Russian Wheat Prices Rise on U.S. Crop Damage Concerns, Strong Demand

Russian wheat prices rose last week as concerns about damage to crops from dry weather in the U.S. Plains boosted prices for certain types of western wheat, analysts said on Monday.

Seasonally lower supply from Black Sea competitor Ukraine, coupled with strong demand from Moscow’s traditional buyers, also supported prices for Russian wheat, Reuters reported.

Black Sea prices for Russian wheat with 12.5 percent protein content for March delivery were at $207 a tonne free on board (FOB) at the end of last week, up $4 from a week earlier, Russian agricultural consultancy IKAR said in a note. 0#IKAR

SovEcon, another Moscow-based consultancy, quoted FOB wheat prices in the Black Sea area up $6 at $209.50 a tonne. It pegged maize (corn) prices up $7 to $190 and barley prices – up $11.50 to $217 per tonne.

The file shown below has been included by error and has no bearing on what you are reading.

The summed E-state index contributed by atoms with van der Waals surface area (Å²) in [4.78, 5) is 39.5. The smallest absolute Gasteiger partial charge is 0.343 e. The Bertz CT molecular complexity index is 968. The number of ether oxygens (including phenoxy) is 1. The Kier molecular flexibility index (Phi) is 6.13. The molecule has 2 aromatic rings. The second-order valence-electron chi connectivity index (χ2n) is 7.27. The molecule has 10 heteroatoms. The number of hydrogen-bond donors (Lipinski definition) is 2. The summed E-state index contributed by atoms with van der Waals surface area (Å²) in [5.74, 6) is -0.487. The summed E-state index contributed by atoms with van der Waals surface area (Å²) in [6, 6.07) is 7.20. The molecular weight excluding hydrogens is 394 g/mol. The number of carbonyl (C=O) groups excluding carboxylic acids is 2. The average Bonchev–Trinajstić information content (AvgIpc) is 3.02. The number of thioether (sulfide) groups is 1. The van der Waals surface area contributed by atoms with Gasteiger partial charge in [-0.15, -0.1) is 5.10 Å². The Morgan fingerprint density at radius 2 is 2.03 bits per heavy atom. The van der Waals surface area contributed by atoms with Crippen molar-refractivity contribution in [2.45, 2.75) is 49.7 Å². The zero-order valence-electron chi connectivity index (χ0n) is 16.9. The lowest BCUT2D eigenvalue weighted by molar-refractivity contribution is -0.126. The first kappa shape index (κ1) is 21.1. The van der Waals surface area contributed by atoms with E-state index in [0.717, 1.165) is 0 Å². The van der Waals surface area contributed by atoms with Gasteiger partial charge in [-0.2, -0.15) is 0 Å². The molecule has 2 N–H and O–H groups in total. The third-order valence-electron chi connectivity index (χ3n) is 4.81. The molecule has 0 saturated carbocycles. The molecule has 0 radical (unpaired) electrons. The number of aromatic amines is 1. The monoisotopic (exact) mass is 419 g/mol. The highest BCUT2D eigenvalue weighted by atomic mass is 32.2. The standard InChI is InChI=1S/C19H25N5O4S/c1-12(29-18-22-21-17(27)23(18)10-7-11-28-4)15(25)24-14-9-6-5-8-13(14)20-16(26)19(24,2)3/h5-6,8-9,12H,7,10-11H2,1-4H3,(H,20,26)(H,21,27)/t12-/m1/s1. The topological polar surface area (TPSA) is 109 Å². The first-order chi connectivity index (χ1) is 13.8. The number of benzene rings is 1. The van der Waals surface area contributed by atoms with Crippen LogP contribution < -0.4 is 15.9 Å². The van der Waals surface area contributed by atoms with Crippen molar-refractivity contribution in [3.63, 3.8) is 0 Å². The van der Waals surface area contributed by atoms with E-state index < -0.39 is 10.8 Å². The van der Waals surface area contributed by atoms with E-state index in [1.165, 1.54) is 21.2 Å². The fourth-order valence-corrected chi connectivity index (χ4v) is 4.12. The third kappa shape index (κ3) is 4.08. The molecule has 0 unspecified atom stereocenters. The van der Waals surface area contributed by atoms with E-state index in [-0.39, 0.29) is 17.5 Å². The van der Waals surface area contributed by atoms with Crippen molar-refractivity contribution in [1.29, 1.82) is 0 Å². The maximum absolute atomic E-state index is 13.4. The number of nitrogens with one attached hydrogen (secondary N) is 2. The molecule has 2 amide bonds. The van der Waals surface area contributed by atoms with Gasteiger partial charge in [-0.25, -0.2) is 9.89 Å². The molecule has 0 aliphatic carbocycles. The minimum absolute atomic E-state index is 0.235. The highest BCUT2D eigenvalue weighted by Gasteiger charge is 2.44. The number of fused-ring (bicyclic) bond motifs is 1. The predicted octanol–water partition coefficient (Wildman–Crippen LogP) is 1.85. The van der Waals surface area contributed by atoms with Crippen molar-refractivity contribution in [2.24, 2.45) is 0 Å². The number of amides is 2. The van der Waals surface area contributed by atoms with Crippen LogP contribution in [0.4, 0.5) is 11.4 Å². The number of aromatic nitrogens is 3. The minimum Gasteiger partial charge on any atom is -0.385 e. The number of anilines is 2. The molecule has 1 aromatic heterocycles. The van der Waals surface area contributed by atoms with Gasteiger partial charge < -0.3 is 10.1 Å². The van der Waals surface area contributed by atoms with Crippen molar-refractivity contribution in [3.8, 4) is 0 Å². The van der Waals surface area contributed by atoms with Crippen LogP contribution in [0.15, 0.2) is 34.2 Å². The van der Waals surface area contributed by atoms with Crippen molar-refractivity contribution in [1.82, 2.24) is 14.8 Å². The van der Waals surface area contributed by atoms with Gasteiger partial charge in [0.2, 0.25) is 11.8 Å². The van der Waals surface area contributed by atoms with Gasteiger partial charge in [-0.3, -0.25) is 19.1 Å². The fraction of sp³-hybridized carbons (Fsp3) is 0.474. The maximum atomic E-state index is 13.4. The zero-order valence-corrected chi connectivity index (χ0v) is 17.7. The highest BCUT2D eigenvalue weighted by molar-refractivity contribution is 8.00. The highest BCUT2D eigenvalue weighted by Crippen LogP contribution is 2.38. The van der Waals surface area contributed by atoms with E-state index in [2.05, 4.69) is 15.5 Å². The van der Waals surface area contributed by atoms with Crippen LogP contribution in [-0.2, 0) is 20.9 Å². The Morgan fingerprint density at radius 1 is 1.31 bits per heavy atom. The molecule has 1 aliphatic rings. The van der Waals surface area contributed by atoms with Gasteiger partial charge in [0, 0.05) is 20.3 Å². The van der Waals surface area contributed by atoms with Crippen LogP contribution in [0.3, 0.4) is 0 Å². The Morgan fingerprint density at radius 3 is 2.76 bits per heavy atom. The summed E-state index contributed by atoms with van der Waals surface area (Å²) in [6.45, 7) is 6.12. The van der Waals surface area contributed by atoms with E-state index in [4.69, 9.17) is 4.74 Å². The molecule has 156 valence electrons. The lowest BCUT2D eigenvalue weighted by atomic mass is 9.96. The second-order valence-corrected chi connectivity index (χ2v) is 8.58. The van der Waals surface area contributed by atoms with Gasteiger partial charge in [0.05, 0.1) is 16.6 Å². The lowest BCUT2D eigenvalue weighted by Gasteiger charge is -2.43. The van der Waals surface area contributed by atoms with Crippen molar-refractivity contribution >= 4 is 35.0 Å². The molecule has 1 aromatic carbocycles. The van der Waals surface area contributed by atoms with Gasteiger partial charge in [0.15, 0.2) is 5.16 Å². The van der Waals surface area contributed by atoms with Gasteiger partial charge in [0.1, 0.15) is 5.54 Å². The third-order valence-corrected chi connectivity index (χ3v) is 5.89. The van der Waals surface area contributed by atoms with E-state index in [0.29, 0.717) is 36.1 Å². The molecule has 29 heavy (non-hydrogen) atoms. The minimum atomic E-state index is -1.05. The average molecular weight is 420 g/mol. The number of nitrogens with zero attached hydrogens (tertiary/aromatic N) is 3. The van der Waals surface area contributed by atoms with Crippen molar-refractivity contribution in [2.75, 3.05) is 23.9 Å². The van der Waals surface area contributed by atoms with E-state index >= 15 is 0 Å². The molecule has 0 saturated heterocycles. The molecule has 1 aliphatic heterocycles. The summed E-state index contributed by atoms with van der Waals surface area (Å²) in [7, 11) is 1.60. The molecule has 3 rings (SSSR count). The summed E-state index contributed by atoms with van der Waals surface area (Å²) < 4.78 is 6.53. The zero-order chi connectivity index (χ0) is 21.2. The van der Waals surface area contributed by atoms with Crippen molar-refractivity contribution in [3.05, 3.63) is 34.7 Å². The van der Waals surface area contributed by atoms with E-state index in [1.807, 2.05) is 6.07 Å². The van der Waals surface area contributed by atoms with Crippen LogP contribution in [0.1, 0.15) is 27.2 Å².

The growth in prices for the Russian grain is, however, limited by high stockpiles after a record crop in 2017.

Russia’s grain stocks at farms and procurement and processing companies, excluding small farms, were up 19 percent from a year earlier at 42.2 million tonnes as of Feb. 1, data from state statistics service Rosstat showed.

As of Feb. 28, Russia had exported 34.6 million tonnes of grain since the start of the 2017/18 season on July 1, including 27.1 million tonnes of wheat, the Agriculture Ministry said. Grain exports were up 41 percent compared with the same period the previous season.